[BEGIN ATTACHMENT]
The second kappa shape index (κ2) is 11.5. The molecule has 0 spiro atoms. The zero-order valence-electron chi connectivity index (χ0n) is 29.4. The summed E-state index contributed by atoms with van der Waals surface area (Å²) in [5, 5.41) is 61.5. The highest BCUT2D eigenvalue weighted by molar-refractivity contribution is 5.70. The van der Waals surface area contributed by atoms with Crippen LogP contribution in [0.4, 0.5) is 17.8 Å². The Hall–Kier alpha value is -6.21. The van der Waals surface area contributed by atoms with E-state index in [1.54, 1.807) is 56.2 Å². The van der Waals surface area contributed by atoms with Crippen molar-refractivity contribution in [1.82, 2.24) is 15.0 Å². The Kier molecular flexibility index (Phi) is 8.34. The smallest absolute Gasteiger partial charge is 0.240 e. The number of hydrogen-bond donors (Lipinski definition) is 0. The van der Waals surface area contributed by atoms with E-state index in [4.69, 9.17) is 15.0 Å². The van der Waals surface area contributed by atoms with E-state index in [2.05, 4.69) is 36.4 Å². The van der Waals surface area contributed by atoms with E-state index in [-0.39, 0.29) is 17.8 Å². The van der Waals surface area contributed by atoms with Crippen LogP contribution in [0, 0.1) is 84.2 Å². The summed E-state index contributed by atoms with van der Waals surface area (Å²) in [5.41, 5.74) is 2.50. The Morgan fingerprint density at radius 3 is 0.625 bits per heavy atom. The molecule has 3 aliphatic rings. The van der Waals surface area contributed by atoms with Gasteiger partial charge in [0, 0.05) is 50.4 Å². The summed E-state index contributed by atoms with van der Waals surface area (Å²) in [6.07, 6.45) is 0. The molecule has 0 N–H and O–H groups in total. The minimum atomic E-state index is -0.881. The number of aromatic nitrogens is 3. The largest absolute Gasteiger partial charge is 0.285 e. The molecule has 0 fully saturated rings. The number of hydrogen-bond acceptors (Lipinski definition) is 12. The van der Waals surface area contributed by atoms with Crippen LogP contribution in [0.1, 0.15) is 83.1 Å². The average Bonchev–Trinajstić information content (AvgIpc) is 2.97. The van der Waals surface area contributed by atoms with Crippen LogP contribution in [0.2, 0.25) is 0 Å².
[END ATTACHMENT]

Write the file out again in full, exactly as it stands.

The second kappa shape index (κ2) is 11.5. The molecule has 0 spiro atoms. The zero-order valence-electron chi connectivity index (χ0n) is 29.4. The summed E-state index contributed by atoms with van der Waals surface area (Å²) in [5, 5.41) is 61.5. The highest BCUT2D eigenvalue weighted by molar-refractivity contribution is 5.70. The van der Waals surface area contributed by atoms with Crippen LogP contribution in [0.4, 0.5) is 17.8 Å². The Hall–Kier alpha value is -6.21. The van der Waals surface area contributed by atoms with E-state index in [1.54, 1.807) is 56.2 Å². The van der Waals surface area contributed by atoms with Crippen molar-refractivity contribution in [1.82, 2.24) is 15.0 Å². The Kier molecular flexibility index (Phi) is 8.34. The smallest absolute Gasteiger partial charge is 0.240 e. The number of hydrogen-bond donors (Lipinski definition) is 0. The van der Waals surface area contributed by atoms with E-state index in [4.69, 9.17) is 15.0 Å². The van der Waals surface area contributed by atoms with E-state index in [2.05, 4.69) is 36.4 Å². The van der Waals surface area contributed by atoms with E-state index in [-0.39, 0.29) is 17.8 Å². The van der Waals surface area contributed by atoms with Crippen LogP contribution in [0, 0.1) is 84.2 Å². The summed E-state index contributed by atoms with van der Waals surface area (Å²) in [5.41, 5.74) is 2.50. The Morgan fingerprint density at radius 3 is 0.625 bits per heavy atom. The molecule has 3 aliphatic rings. The van der Waals surface area contributed by atoms with Gasteiger partial charge in [0, 0.05) is 50.4 Å². The summed E-state index contributed by atoms with van der Waals surface area (Å²) in [6.07, 6.45) is 0. The molecule has 0 N–H and O–H groups in total. The minimum atomic E-state index is -0.881. The number of aromatic nitrogens is 3. The largest absolute Gasteiger partial charge is 0.285 e. The molecule has 0 fully saturated rings. The number of hydrogen-bond acceptors (Lipinski definition) is 12. The van der Waals surface area contributed by atoms with Crippen LogP contribution in [0.1, 0.15) is 83.1 Å². The average Bonchev–Trinajstić information content (AvgIpc) is 2.97. The van der Waals surface area contributed by atoms with Crippen LogP contribution in [0.2, 0.25) is 0 Å².